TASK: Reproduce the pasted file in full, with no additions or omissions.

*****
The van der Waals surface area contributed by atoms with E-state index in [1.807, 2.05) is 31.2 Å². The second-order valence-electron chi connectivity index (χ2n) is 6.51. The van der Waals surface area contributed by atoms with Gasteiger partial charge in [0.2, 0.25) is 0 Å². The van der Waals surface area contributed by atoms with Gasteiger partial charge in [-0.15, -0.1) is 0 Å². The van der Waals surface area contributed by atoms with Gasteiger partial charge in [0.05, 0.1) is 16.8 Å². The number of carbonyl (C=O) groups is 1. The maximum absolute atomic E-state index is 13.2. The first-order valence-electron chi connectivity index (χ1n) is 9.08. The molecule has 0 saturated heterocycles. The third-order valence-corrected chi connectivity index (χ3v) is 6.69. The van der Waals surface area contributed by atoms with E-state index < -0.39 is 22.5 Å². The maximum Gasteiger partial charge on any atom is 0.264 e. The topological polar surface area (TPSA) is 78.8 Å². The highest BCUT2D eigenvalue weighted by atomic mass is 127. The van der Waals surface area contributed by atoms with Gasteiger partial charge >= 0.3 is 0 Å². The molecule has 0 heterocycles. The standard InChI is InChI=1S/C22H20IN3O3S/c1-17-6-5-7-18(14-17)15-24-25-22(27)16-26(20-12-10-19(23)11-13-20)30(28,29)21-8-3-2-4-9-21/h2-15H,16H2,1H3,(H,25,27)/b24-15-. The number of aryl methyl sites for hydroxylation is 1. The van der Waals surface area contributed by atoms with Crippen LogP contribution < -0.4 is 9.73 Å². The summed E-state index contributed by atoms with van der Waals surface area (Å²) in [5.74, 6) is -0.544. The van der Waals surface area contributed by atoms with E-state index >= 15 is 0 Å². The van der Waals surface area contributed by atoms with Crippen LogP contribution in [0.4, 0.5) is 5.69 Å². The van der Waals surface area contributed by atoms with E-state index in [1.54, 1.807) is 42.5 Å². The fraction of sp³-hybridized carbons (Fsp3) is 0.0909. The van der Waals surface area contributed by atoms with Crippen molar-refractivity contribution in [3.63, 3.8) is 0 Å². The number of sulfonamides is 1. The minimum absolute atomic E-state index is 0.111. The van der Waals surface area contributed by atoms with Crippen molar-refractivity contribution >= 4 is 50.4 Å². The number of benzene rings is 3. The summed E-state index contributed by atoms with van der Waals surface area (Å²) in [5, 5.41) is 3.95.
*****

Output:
The van der Waals surface area contributed by atoms with E-state index in [1.807, 2.05) is 31.2 Å². The second-order valence-electron chi connectivity index (χ2n) is 6.51. The van der Waals surface area contributed by atoms with Gasteiger partial charge in [0.2, 0.25) is 0 Å². The van der Waals surface area contributed by atoms with Gasteiger partial charge in [-0.15, -0.1) is 0 Å². The van der Waals surface area contributed by atoms with Gasteiger partial charge in [0.05, 0.1) is 16.8 Å². The number of carbonyl (C=O) groups is 1. The maximum absolute atomic E-state index is 13.2. The first-order valence-electron chi connectivity index (χ1n) is 9.08. The molecule has 0 saturated heterocycles. The third-order valence-corrected chi connectivity index (χ3v) is 6.69. The van der Waals surface area contributed by atoms with E-state index < -0.39 is 22.5 Å². The maximum Gasteiger partial charge on any atom is 0.264 e. The topological polar surface area (TPSA) is 78.8 Å². The highest BCUT2D eigenvalue weighted by atomic mass is 127. The van der Waals surface area contributed by atoms with Gasteiger partial charge >= 0.3 is 0 Å². The molecule has 0 heterocycles. The standard InChI is InChI=1S/C22H20IN3O3S/c1-17-6-5-7-18(14-17)15-24-25-22(27)16-26(20-12-10-19(23)11-13-20)30(28,29)21-8-3-2-4-9-21/h2-15H,16H2,1H3,(H,25,27)/b24-15-. The number of aryl methyl sites for hydroxylation is 1. The van der Waals surface area contributed by atoms with Crippen LogP contribution < -0.4 is 9.73 Å². The summed E-state index contributed by atoms with van der Waals surface area (Å²) in [5.74, 6) is -0.544. The van der Waals surface area contributed by atoms with E-state index >= 15 is 0 Å². The van der Waals surface area contributed by atoms with Crippen LogP contribution in [0.4, 0.5) is 5.69 Å². The van der Waals surface area contributed by atoms with E-state index in [1.54, 1.807) is 42.5 Å². The fraction of sp³-hybridized carbons (Fsp3) is 0.0909. The van der Waals surface area contributed by atoms with Crippen molar-refractivity contribution in [3.63, 3.8) is 0 Å². The number of sulfonamides is 1. The minimum absolute atomic E-state index is 0.111. The van der Waals surface area contributed by atoms with Crippen molar-refractivity contribution >= 4 is 50.4 Å². The number of benzene rings is 3. The summed E-state index contributed by atoms with van der Waals surface area (Å²) in [5, 5.41) is 3.95.